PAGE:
• Kate Iverson

Job Hunting in a Social World Part 1: The Search

Job seeking on the internet is extremely competitive and often frustrating. Sometimes you even wonder if your resume is getting through at all due to lack of response — after all, your job history is great and you’re perfectly qualified — or even over qualified — for the careers you’re applying to. Don’t give up hope. Many of the most popular job search sites or placement agencies have hundreds of great people applying for their open positions, so sometimes it can be tough to stand out. Below we lay out a handful of tips to help you navigate the landscape. Stay positive and put on your networking pants!

Networking Online and IRL

We get it. The safety net for rejection is a lot more cushy from behind the computer

screen. If you are serious about securing the job of your dreams, going outside your bubble is integral. Interact with business connections on LinkedIn or other platforms that are working in your field — you’ll be surprised how many will take the time to respond to a friendly inquiry asking if they have any leads. Also, don’t be afraid to get out there in the great wide open for some face-to-face networking. College alumni association happy hours, professional networking events or related talks, expos or conferences can be a great way to connect. It’s a little awkward to walk up to a stranger and start schmoozing, but the possible gain definitely outweighs the risk. Don’t forget to bring your biz cards!

Create Job Alerts

Signing up for online job alerts will almost certainly clog up your inbox, but it will yield positive results. Set them up via numerous placement services and listing websites and be both broad and specific. For instance, if you are a copywriter looking for a remote gig doing product description writing for a beauty retailer, create an alert for “beauty copywriter remote” but alternately create a general one for “copywriter” — you never know what kind of interesting opportunities will pop up. In addition to the obvious major sites, make sure to seek out more obscure services and smaller recruiters, as they may have local opportunities and might be more apt to take notice of your resume.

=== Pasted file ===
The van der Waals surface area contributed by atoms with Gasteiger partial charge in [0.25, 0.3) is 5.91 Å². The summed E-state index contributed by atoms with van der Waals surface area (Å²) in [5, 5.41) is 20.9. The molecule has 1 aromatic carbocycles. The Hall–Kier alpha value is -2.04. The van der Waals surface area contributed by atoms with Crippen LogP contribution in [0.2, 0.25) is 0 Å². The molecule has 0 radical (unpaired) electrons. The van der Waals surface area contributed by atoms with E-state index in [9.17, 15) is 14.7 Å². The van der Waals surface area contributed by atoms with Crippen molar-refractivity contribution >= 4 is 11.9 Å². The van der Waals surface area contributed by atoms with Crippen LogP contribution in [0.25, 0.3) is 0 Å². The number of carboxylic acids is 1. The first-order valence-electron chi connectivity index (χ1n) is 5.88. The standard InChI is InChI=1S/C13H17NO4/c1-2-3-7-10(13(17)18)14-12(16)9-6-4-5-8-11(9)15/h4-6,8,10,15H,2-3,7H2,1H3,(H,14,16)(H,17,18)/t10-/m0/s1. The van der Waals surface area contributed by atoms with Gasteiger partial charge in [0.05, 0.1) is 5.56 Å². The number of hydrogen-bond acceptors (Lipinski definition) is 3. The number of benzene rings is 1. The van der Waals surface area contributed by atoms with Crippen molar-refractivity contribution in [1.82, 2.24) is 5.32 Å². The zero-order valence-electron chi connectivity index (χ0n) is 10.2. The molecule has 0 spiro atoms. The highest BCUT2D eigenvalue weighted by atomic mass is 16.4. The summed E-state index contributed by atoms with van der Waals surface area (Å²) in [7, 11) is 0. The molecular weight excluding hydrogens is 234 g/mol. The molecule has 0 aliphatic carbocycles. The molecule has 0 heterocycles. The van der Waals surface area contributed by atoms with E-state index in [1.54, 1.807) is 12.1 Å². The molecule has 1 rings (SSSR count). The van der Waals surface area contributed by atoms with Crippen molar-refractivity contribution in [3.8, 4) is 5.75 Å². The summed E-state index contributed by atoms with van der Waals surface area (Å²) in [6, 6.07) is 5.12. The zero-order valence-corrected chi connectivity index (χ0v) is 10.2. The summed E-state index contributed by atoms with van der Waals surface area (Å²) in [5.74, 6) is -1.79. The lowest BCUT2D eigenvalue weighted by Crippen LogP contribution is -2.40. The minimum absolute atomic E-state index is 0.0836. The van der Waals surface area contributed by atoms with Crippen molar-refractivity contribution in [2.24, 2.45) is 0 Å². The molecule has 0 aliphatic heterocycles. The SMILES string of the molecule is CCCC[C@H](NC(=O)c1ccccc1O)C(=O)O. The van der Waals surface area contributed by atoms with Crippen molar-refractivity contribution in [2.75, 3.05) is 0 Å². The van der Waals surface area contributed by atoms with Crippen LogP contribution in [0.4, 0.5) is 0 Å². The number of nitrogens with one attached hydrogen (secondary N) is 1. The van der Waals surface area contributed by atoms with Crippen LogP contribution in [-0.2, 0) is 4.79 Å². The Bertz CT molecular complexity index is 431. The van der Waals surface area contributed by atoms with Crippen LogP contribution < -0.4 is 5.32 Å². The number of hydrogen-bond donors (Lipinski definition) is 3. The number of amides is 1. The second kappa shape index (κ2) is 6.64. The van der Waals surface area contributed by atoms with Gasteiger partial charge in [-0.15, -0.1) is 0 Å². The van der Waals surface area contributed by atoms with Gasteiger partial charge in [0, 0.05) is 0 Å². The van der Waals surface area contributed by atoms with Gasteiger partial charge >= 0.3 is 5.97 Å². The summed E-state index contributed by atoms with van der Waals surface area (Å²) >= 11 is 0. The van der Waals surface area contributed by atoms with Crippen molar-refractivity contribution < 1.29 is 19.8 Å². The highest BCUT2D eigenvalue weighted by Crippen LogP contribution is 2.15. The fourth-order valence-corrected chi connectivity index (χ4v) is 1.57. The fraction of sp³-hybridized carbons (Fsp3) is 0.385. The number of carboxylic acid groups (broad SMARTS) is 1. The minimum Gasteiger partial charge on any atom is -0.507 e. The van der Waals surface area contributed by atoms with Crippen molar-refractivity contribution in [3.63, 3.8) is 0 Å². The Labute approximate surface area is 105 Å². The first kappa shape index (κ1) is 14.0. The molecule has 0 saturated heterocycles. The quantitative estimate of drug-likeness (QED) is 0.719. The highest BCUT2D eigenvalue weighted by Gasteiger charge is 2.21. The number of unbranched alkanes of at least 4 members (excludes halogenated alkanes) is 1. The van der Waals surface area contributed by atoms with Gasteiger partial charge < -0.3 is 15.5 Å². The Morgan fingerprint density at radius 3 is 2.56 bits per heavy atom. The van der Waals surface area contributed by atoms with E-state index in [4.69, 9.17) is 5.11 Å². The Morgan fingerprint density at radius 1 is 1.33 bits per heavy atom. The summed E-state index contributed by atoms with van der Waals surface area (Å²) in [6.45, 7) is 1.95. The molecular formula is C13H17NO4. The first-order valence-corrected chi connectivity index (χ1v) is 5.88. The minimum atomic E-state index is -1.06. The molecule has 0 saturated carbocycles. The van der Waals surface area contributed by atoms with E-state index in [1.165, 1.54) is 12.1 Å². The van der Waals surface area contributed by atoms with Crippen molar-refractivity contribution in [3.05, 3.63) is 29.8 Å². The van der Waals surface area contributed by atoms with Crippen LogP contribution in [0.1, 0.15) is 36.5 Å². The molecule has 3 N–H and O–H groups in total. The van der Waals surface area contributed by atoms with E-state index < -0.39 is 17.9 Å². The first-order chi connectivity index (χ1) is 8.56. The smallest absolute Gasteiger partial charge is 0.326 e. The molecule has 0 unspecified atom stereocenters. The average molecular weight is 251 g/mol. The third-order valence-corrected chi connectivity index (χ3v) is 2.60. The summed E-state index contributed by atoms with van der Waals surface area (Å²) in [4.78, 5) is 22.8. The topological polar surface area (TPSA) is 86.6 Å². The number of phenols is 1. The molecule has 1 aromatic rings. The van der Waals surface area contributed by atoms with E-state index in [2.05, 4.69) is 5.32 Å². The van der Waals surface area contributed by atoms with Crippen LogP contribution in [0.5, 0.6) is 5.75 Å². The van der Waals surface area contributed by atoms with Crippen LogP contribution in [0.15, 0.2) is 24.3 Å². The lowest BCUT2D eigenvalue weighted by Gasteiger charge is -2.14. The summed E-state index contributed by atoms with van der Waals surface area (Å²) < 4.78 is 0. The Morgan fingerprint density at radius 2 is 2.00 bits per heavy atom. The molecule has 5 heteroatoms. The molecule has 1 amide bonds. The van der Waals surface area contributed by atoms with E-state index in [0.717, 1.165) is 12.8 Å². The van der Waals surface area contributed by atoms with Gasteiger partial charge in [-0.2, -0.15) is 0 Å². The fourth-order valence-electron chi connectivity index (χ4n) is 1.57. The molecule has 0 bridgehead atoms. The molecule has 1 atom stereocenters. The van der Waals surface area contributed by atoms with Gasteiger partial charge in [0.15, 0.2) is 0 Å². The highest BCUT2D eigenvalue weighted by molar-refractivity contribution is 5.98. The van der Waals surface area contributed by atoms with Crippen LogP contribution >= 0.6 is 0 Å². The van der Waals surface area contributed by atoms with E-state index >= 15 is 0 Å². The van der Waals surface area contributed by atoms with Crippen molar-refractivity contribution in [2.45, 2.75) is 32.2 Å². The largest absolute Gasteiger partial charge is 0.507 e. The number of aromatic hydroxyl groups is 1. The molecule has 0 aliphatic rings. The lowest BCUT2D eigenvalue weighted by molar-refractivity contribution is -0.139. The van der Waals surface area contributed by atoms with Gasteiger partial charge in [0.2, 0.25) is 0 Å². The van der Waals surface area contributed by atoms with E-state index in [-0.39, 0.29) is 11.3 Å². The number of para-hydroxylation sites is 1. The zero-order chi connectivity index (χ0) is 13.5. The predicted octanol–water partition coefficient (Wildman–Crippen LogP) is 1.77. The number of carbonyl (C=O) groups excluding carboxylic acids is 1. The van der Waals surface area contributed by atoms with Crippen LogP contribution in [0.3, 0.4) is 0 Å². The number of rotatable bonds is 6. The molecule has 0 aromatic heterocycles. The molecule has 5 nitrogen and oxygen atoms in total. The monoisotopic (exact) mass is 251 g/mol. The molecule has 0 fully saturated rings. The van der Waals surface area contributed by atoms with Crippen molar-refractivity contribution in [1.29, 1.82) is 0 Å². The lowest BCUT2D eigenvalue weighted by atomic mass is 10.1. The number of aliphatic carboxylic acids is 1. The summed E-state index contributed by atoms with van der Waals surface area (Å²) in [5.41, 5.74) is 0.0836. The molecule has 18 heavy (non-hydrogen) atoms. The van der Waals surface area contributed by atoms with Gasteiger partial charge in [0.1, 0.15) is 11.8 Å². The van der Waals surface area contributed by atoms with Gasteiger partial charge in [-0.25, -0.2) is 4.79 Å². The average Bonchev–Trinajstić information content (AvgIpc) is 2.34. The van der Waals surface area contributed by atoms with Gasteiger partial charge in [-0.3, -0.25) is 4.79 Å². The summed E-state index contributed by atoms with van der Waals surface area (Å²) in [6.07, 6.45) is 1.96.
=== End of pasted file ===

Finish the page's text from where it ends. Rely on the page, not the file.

Go Right to the Source

You’ve got the time, so do the work. In addition to following the above tips, you should also seek out your dream job directly. Make a list of all the companies you’d love to work for and literally go to their website’s careers page (they almost all have them) and see what job listings they have open — you’d be surprised how many of them opt out of listing opportunities through job search sites. If you want to take it a step further, go ahead and send your resume to the hiring manager or careers e-mail with a short, friendly note saying that you love their company and wanted to pass along your resume in case they eventually have a need for someone with your skill set. It can’t hurt and who knows, maybe they have something you’d be perfect for that hasn’t been listed yet. Weirder things have happened.

Utilizing Social Media

Don’t discount the impact of social media on your job search. Not only can it be a huge resource, but it can also make or break whether an employer is willing to give you a chance. Platforms like Facebook, Twitter and Instagram are largely personal. They are places to share personal photos, opinions, news and the like. Before embarking on your job search, it’s wise to look through your posts and images and either delete or make “friends only” anything that may be construed as overly negative, offensive, political or religious. No one will expect you to have a completely impersonal presence, but there is such a thing as TMI. Ask yourself “What would Mom think?” and go from there. All that said, don’t be shy about putting it out to your friends and followers that you’re looking and would appreciate any leads. Your friend’s sister’s boyfriend’s cousin that you met at a wedding last year could possibly connect you with your dream job — you never know!

Don’t be Afraid to Ask for Help

Your friends, family and colleagues are there for a reason. It’s not out of line to simply ask for help when you need it. Don’t be ashamed to drop them an e-mail or bring up your job search over happy hour cocktails. You’ll be surprised how willing and excited they will be to help you — these are the people that believe in you, so appreciate it. Even if they don’t know of anything directly, the fact you’re looking will stick with them and remind them to keep their eyes and ears peeled.

Photos courtesy of: flickr.com, pixabay, shutterstock

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